Big Band singer Maria Hawkins Cole, wife of jazz legend Nat “King” Cole and mother of singer Natalie Cole, died July 10 in Boca Raton, Fla., after a short battle with cancer. She was 89.

“I just want to thank everyone for their prayers loving support. Mom has passed, gone to glory, July 10th 2012. She will be next to Dad at Forest Lawn,” Natalie Cole tweeted on July 11.

Born in Boston in 1922, Cole and her sister moved to North Carolina after her mother died in childbirth, according to The Hollywood Reporter.

Blessed with the gift of music, she studied voice and piano as a child and graduated in 1938 from the Palmer Memorial Institute, then one of America’s most prestigious African-American prep schools. After a short stint in Boston, Cole then moved to New York to pursue a career in music, performing with Benny Carter’s band, Count Basie and Fletcher Henderson.

Her big break came in the 1940s after Duke Ellington heard a recording of her “throaty, resonant voice,” according to The New York Times, and hired her as a vocalist for his orchestra. She stayed with him until 1946, when she became a solo act at Club Zanzibar in Harlem, opening for the Mills Brothers.

It was there that Nat “King” Cole first saw her, and reportedly became so smitten that he divorced his first wife Nadine. The pair were married in 1948 in a lavish wedding presided over by Congressman Adam Clayton Powell Jr. at the Abyssinian Baptist Church in Harlem.

“Nat wanted to improve himself,” Maria Cole told The Boston Globe in 1989, as cited by the Times. “I wanted to help him improve. What he needed, I had. What I needed, he had. That’s why our marriage worked.”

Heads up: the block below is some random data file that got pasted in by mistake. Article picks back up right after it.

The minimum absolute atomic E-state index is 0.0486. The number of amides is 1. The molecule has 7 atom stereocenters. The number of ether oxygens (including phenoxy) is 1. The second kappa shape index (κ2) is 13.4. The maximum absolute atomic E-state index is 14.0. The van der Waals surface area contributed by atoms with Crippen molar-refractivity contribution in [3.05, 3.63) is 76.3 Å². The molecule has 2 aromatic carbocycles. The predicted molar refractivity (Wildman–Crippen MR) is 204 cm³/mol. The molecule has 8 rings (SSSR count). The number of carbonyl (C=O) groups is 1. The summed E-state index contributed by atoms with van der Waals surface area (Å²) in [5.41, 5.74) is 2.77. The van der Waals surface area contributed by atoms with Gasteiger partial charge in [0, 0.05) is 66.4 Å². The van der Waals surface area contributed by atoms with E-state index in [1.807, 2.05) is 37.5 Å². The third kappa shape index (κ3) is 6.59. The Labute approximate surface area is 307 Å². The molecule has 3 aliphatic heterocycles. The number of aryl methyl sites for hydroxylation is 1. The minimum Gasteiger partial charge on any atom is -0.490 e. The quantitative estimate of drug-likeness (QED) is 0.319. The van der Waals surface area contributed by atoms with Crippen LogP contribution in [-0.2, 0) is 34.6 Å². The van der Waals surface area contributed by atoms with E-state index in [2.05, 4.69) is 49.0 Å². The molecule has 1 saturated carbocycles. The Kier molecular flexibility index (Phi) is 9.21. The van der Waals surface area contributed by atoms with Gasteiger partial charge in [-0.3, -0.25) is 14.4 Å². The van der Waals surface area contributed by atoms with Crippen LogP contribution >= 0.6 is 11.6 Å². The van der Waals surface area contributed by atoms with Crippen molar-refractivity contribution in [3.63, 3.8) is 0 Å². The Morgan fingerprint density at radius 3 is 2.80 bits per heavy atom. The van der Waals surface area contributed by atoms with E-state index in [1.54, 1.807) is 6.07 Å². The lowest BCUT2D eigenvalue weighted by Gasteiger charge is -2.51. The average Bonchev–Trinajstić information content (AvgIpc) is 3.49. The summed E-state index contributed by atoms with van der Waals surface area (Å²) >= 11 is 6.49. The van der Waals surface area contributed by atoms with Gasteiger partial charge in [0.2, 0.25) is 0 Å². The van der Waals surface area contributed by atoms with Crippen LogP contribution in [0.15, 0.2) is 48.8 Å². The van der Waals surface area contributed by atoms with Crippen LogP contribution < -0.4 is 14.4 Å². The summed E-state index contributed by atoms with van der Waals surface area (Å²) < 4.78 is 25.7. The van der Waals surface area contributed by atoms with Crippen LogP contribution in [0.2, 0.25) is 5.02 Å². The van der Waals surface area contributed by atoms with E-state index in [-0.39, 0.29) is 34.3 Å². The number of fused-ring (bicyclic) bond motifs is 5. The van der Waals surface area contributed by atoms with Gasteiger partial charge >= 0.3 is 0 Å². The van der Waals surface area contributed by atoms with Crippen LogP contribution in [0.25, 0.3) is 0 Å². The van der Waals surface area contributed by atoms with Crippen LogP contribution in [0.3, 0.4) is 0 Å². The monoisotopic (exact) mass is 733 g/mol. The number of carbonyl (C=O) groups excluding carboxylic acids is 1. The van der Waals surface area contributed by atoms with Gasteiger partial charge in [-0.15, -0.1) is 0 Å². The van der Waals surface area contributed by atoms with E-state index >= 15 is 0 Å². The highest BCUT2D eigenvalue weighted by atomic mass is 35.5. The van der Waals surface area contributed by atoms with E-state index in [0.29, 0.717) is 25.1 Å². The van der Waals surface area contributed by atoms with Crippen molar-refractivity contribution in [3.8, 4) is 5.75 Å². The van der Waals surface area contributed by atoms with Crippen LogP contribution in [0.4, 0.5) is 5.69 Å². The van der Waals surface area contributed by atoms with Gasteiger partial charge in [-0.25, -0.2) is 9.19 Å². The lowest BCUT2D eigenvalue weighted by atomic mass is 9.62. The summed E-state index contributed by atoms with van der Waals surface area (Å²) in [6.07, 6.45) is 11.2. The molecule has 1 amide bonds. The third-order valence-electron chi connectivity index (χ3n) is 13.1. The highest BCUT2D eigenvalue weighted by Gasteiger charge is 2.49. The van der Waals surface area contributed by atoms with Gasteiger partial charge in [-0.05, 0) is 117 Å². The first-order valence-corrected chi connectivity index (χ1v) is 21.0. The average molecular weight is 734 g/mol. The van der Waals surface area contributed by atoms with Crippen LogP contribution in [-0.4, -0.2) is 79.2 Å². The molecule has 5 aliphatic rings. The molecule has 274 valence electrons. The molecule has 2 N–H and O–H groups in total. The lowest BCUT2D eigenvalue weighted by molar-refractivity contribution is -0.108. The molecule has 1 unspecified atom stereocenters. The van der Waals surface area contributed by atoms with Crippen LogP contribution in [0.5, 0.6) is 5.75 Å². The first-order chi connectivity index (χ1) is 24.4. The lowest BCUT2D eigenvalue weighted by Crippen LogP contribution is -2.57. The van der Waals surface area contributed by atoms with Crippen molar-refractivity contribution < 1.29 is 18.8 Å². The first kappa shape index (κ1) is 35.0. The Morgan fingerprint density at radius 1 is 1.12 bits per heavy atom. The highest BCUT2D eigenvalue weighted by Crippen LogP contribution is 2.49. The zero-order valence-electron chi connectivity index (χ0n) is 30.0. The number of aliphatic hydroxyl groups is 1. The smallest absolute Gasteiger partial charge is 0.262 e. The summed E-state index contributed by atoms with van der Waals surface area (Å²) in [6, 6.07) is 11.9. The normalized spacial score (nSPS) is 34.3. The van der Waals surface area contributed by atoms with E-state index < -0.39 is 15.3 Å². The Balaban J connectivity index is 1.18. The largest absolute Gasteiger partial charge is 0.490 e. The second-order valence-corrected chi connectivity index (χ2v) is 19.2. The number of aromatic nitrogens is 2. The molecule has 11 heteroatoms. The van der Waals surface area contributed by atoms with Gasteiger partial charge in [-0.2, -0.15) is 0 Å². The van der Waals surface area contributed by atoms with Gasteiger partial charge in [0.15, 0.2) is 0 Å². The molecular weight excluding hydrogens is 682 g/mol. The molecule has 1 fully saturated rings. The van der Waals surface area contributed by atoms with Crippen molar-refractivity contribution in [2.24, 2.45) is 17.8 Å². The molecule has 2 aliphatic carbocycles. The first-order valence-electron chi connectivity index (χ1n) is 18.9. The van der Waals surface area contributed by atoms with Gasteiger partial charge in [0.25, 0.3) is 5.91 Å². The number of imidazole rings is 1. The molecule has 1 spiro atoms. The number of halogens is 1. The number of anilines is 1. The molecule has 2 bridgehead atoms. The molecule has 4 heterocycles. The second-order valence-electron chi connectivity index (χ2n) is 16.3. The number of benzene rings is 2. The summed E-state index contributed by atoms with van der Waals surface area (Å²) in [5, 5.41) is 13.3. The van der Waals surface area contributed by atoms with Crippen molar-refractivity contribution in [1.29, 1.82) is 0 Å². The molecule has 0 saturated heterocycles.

After their wedding, the pair traveled and performed together during the ‘50s, often encountering racial violence. She raised their five children and supported her husband while his career flourished.

After her husband died of lung cancer in 1965 at age 45, Cole created the Cole Cancer Foundation and became very active in charity work.

According to the Times, Cole’s family said she also retuned to singing both before and after her husband’s death. She and Nat recorded songs with Capitol Records and her best-known solo album, “Love Is a Special Feeling,” was released in 1966.

“Our mom was in a class all by herself,” Natalie said in a statement released with her twin sisters Timolin and Casey Cole. “She epitomized class and elegance and truly defined what it is to be a real lady. We are so blessed and privileged to have inherited the legacy that she leaves behind along with our father. She died how she lived: with great strength, courage and dignity, surrounded by her loving family.”

According to the Associated Press, Cole, who lived in Ponte Vedra Beach, Fla., at the time of her death, will be buried in private services in California.

AFRO Archive History–February 16, 1965 “The King is Dead, Long Live His Name” :